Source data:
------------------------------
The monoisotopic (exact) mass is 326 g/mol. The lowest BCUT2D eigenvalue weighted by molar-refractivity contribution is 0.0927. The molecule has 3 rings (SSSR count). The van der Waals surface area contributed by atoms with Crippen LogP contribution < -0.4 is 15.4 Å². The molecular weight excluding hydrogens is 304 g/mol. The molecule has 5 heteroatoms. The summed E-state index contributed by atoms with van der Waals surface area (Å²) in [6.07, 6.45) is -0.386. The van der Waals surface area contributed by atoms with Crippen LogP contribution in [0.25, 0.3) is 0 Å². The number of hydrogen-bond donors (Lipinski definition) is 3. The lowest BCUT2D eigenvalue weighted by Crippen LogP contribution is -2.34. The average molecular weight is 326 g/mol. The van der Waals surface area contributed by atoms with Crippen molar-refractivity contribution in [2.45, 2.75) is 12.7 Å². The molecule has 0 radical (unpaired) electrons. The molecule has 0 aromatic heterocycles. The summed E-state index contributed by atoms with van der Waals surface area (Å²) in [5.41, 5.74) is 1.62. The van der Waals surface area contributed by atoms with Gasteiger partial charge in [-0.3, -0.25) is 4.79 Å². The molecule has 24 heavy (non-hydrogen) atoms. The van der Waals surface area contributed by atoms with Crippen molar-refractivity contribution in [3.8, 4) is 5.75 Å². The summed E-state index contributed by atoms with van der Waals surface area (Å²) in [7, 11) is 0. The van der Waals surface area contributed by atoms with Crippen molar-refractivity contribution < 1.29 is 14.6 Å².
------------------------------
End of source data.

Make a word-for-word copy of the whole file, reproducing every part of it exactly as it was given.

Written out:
The monoisotopic (exact) mass is 326 g/mol. The lowest BCUT2D eigenvalue weighted by molar-refractivity contribution is 0.0927. The molecule has 3 rings (SSSR count). The van der Waals surface area contributed by atoms with Crippen LogP contribution < -0.4 is 15.4 Å². The molecular weight excluding hydrogens is 304 g/mol. The molecule has 5 heteroatoms. The summed E-state index contributed by atoms with van der Waals surface area (Å²) in [6.07, 6.45) is -0.386. The van der Waals surface area contributed by atoms with Crippen LogP contribution in [0.25, 0.3) is 0 Å². The number of hydrogen-bond donors (Lipinski definition) is 3. The lowest BCUT2D eigenvalue weighted by Crippen LogP contribution is -2.34. The average molecular weight is 326 g/mol. The van der Waals surface area contributed by atoms with Crippen molar-refractivity contribution in [2.45, 2.75) is 12.7 Å². The molecule has 0 radical (unpaired) electrons. The molecule has 0 aromatic heterocycles. The summed E-state index contributed by atoms with van der Waals surface area (Å²) in [5.41, 5.74) is 1.62. The van der Waals surface area contributed by atoms with Gasteiger partial charge in [-0.3, -0.25) is 4.79 Å². The molecule has 24 heavy (non-hydrogen) atoms. The van der Waals surface area contributed by atoms with Crippen molar-refractivity contribution in [3.8, 4) is 5.75 Å². The summed E-state index contributed by atoms with van der Waals surface area (Å²) in [7, 11) is 0. The van der Waals surface area contributed by atoms with Crippen molar-refractivity contribution < 1.29 is 14.6 Å².